Keratoconus is an eye condition in which there is a gradual deterioration of the structure of the cornea, causing it to thin and bulge out. Usually discovered during adolescence, this degenerative disorder of the eye causes decreased visual acuity (sharpness) and distortion of images. Keratoconus affects one person in a thousand. This condition is not associated with redness, inflammation or other acute symptoms and therefore may go undetected for years.
Although it occurs in populations throughout the world, it seems to occur more frequently in certain ethnic groups such as South Asians. The exact cause of keratoconus is uncertain, but it has been associated with detrimental enzyme activity within the cornea. A number of sources suggest that keratoconus likely arises from a number of different factors: genetic, environmental or cellular, any of which may form the trigger for the onset of the disease.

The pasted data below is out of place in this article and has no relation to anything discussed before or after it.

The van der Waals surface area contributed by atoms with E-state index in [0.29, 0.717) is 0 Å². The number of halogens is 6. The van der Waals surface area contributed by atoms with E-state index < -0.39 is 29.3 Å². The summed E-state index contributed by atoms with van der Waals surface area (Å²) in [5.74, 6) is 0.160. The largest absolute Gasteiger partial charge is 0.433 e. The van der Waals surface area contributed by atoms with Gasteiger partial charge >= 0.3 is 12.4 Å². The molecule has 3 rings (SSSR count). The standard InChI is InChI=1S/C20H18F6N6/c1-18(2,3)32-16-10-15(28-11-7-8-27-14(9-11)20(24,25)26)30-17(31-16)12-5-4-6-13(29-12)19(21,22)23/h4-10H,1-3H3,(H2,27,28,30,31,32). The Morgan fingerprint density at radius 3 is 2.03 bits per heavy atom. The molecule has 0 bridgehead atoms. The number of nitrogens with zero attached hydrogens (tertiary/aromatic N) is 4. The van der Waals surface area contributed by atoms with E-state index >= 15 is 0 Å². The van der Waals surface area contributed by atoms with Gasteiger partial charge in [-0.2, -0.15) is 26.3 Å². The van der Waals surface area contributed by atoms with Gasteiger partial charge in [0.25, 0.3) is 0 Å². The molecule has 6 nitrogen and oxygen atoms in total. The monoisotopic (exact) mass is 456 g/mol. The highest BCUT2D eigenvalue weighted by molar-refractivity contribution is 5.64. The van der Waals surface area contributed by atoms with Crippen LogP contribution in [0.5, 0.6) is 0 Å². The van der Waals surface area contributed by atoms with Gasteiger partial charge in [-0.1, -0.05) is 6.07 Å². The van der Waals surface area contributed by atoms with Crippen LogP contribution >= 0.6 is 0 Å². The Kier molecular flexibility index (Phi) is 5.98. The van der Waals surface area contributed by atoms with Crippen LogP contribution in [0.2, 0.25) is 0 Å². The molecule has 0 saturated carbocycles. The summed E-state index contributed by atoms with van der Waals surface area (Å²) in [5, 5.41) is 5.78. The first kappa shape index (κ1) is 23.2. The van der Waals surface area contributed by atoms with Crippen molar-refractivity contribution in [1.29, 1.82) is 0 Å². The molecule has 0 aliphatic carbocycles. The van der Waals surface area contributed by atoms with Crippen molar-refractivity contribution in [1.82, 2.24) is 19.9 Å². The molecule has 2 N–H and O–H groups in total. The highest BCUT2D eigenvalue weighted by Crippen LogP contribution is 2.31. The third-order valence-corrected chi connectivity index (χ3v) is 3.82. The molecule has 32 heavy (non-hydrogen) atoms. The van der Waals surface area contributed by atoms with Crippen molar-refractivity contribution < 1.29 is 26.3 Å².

In early stages of keratoconus, spectacles or soft contact lenses can suffice to correct for the mild astigmatism. As the condition progresses, these may no longer provide the patient with a satisfactory degree of visual acuity, and most clinical practitioners will move to managing the condition with rigid contact lenses. When thinning of the cornea becomes excessive, or scarring, as a result of contact lens wear, a corneal transplantation or penetrating keratoplasty becomes required.